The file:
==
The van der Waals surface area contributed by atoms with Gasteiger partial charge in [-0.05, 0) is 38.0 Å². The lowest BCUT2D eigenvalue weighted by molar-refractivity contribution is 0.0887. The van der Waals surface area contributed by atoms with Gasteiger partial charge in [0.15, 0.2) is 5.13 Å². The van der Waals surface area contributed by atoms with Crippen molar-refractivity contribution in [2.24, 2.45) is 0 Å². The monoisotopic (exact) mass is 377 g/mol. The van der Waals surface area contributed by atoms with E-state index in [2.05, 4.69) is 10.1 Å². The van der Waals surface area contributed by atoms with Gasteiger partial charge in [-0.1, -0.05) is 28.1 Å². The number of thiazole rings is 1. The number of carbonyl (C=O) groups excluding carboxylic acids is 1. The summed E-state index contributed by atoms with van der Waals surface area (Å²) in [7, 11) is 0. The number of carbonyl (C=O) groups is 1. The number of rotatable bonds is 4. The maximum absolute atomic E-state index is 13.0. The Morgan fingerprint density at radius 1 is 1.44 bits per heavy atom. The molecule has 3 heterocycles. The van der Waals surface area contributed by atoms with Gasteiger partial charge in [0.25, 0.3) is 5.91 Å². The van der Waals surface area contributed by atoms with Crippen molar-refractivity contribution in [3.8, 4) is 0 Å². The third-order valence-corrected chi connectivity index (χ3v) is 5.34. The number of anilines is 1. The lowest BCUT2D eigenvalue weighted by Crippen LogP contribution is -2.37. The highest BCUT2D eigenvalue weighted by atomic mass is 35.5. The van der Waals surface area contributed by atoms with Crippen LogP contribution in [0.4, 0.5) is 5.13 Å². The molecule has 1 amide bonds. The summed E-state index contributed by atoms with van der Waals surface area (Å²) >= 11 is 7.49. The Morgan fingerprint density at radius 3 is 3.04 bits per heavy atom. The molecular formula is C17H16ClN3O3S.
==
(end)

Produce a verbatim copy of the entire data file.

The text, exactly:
The van der Waals surface area contributed by atoms with Gasteiger partial charge in [-0.05, 0) is 38.0 Å². The lowest BCUT2D eigenvalue weighted by molar-refractivity contribution is 0.0887. The van der Waals surface area contributed by atoms with Gasteiger partial charge in [0.15, 0.2) is 5.13 Å². The van der Waals surface area contributed by atoms with Crippen molar-refractivity contribution in [2.24, 2.45) is 0 Å². The monoisotopic (exact) mass is 377 g/mol. The van der Waals surface area contributed by atoms with E-state index in [2.05, 4.69) is 10.1 Å². The van der Waals surface area contributed by atoms with Gasteiger partial charge in [-0.1, -0.05) is 28.1 Å². The number of thiazole rings is 1. The number of carbonyl (C=O) groups excluding carboxylic acids is 1. The summed E-state index contributed by atoms with van der Waals surface area (Å²) in [7, 11) is 0. The number of carbonyl (C=O) groups is 1. The number of rotatable bonds is 4. The maximum absolute atomic E-state index is 13.0. The Morgan fingerprint density at radius 1 is 1.44 bits per heavy atom. The molecule has 3 heterocycles. The van der Waals surface area contributed by atoms with Gasteiger partial charge in [0.25, 0.3) is 5.91 Å². The van der Waals surface area contributed by atoms with Crippen molar-refractivity contribution in [3.8, 4) is 0 Å². The third-order valence-corrected chi connectivity index (χ3v) is 5.34. The number of anilines is 1. The lowest BCUT2D eigenvalue weighted by Crippen LogP contribution is -2.37. The highest BCUT2D eigenvalue weighted by atomic mass is 35.5. The van der Waals surface area contributed by atoms with Crippen LogP contribution in [0.4, 0.5) is 5.13 Å². The molecule has 1 amide bonds. The summed E-state index contributed by atoms with van der Waals surface area (Å²) >= 11 is 7.49. The Morgan fingerprint density at radius 3 is 3.04 bits per heavy atom. The molecular formula is C17H16ClN3O3S.